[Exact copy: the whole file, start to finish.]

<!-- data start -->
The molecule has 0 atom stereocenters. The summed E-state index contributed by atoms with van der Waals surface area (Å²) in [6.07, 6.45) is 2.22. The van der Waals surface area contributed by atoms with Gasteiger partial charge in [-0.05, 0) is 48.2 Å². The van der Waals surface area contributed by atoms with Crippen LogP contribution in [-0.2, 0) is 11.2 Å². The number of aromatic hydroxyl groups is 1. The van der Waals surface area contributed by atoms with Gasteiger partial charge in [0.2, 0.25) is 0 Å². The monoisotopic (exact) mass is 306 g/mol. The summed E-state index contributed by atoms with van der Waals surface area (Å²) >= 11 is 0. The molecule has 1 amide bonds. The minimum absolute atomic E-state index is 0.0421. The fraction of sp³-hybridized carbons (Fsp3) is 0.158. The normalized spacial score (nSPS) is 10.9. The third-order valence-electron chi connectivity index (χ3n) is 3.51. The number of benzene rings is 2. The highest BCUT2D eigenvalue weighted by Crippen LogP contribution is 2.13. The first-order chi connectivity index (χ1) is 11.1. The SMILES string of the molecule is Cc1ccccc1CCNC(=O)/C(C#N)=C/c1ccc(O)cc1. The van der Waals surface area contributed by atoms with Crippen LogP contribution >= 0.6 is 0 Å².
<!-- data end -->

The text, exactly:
The molecule has 0 atom stereocenters. The summed E-state index contributed by atoms with van der Waals surface area (Å²) in [6.07, 6.45) is 2.22. The van der Waals surface area contributed by atoms with Gasteiger partial charge in [-0.05, 0) is 48.2 Å². The van der Waals surface area contributed by atoms with Crippen LogP contribution in [-0.2, 0) is 11.2 Å². The number of aromatic hydroxyl groups is 1. The van der Waals surface area contributed by atoms with Gasteiger partial charge in [0.2, 0.25) is 0 Å². The monoisotopic (exact) mass is 306 g/mol. The summed E-state index contributed by atoms with van der Waals surface area (Å²) >= 11 is 0. The molecule has 1 amide bonds. The minimum absolute atomic E-state index is 0.0421. The fraction of sp³-hybridized carbons (Fsp3) is 0.158. The normalized spacial score (nSPS) is 10.9. The third-order valence-electron chi connectivity index (χ3n) is 3.51. The number of benzene rings is 2. The highest BCUT2D eigenvalue weighted by Crippen LogP contribution is 2.13. The first-order chi connectivity index (χ1) is 11.1. The SMILES string of the molecule is Cc1ccccc1CCNC(=O)/C(C#N)=C/c1ccc(O)cc1. The van der Waals surface area contributed by atoms with Crippen LogP contribution >= 0.6 is 0 Å².